School Safety and Security - Window Safety Week
April 3-9: National Window Safety Week
PARKERSBURG, W. VA. – Whether opened or closed, it’s important that window safety be a top priority for every family in America. During National Window Safety Week, April 3-9, 2011, the experts at Simonton Windows® recommend consumers always observe safe window practices in their homes.
Families with small children should pay special attention to windows and patio doors. Start with practicing home emergency fire drills. Show them the fastest safety route to the outside and make certain children know under what circumstances to use a window to exit a home. Since small children tend to “hide” from fire, make sure they understand how important it is to safely and quickly exit the home should a fire occur.
“If a door is hot to the touch or not safe to exit through during a fire, then both children and adults should exit through an open window,” says Gary Pember, vice president of marketing for Simonton Windows. “Unless it is absolutely necessary, do not to break the window glass. Doing so could cause injury. During family safety drills, show children how to operate windows and how to use chain escape ladders that should be kept in all bedrooms located above ground level. Also establish a designated meeting place for the family outside the home.”
Along with practicing for emergency situations, daily window safety can be achieved by doing the following:
- When windows are opened for ventilation, only open what young children cannot reach, such as the top portion of a Double Hung window.
- Keep furniture (including cribs), or anything children can climb, away from windows.
- Remember the primary purpose of a window screen is to keep insects outside. Never push on screens, as they will not support the weight of a child or family pet.
- Lock windows when not in use to protect against intruders and make it more difficult for curious young children to open windows.
- Do not paint or nail windows shut. Every window in the home that is designed to be opened should be operational in case of an emergency.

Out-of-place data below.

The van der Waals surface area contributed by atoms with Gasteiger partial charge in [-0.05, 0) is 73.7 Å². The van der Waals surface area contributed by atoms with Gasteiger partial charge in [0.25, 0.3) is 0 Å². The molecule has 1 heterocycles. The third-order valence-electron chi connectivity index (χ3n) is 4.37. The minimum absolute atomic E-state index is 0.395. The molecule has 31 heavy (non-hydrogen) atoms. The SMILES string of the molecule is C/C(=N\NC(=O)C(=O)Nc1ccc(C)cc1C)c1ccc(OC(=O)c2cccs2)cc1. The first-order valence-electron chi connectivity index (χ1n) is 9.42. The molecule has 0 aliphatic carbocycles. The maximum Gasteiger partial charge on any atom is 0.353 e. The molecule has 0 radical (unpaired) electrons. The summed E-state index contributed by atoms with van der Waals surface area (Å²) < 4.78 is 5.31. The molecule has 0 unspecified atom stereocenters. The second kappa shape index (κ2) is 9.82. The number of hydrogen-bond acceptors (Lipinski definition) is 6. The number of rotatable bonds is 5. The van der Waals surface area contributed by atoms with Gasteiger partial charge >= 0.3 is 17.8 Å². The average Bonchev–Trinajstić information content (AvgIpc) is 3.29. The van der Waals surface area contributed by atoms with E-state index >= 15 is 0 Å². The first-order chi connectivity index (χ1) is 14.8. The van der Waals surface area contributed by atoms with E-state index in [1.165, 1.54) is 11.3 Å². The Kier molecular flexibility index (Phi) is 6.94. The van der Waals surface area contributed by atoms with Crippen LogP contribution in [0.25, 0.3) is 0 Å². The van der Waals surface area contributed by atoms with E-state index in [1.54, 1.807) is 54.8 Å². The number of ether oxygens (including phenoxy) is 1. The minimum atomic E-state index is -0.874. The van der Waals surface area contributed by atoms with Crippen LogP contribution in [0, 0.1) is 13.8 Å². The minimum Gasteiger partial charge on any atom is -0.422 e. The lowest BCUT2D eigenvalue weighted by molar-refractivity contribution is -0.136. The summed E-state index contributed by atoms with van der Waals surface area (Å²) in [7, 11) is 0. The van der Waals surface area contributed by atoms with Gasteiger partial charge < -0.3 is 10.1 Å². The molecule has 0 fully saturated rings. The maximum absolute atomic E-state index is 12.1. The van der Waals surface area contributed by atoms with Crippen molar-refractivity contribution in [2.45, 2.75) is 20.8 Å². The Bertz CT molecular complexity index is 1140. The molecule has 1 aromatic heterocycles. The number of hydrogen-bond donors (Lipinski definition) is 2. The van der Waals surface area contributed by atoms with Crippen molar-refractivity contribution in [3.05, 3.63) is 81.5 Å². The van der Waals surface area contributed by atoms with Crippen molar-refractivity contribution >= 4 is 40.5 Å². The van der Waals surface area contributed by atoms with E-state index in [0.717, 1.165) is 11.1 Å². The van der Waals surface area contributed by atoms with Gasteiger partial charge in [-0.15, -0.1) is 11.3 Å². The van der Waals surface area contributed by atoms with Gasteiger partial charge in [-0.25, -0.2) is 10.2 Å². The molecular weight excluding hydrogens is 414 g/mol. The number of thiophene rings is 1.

- Refrain from nailing or attaching decorative lights to the interior or exterior of window frames.
- Plant shrubs or grass, and place “soft landscaping” like bark or mulch, directly underneath windows to help lessen the impact should someone accidently fall out of a window.
- Make absolutely sure your home has windows with clear openings that meet egress requirements in the living spaces as required by your state and local building codes. Egress windows provide emergency exits in your home. Make sure your home has the proper amount of egress windows in every room used as a bedroom and on any floor or basement level with habitable living space.
Safely Handling Broken Glass
Whether a stray soft ball or a ladder that slips and goes through a window, it’s important to know in advance how to handle broken window glass safely. Pember offers these important and useful safety tips for handling broken window glass:
Tip #1– Do not pick up broken pieces of glass with your bare hands. Put on heavy leather or safety gloves before handling glass pieces and try to sweep or vacuum up as much of the broken glass as possible without touching it.
Tip #2 – Never walk in bare feet around broken glass. Put on closed-toe shoes before starting any cleanup efforts involving glass.
Tip #3 – Make certain children and pets are kept outside the area where the broken glass is located before beginning a cleanup project.